James Rhodes v OPO (by his litigation friend BHM) and another  UKSC 32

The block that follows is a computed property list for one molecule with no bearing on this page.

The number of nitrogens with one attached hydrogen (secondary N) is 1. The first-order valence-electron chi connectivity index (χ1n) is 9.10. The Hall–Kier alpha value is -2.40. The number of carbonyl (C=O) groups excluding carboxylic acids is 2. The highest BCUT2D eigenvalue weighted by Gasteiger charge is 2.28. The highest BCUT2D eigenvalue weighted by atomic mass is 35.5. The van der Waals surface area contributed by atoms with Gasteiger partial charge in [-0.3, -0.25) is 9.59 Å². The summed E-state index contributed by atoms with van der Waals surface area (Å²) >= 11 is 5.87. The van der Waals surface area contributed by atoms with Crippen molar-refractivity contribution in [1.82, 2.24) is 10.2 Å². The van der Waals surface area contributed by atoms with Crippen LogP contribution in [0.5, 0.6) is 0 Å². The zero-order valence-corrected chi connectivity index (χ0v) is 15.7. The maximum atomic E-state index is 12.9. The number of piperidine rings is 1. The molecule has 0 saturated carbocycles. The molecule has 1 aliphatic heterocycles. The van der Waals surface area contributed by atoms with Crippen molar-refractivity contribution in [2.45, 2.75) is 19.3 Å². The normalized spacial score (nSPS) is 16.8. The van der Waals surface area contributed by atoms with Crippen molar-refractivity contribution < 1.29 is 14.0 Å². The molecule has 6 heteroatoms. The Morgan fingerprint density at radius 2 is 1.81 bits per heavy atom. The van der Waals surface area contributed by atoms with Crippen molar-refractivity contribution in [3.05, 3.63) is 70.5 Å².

This appeal required the Supreme Court to consider the scope of the rarely used cause of action known as the tort in Wilkinson v Downton: the tort of intentionally causing harm. James Rhodes intended to publish an autobiography, detailing the physical and sexual abuse he suffered as a child, the severe effects of that abuse on his mental health and his redemption through music. His former wife sought an injunction to prevent its publication on the grounds that, should the contents come to the attention of their teenage son, who suffered from a number of developmental and behavioural disorders, and on whose behalf the injunction was sought, he was likely to suffer psychological harm. The Court of Appeal had granted an injunction restraining the publication of ‘graphic’ accounts of the sexual abuse but the Supreme Court reversed the order, finding that there was no real prospect of establishing the tort. It required words or conduct directed towards the claimant for which there was no justification or reasonable excuse. In this case the Court considered that there was every justification for Mr Rhodes to exercise his right to freedom of speech to tell the world his story. It was hard to envisage any cases where words which were not deceptive, threatening or (possibly) abusive could be actionable under this tort. It was also his right to choose the language in which it was expressed. Equally there was no evidence that Mr Rhodes intended to harm his son.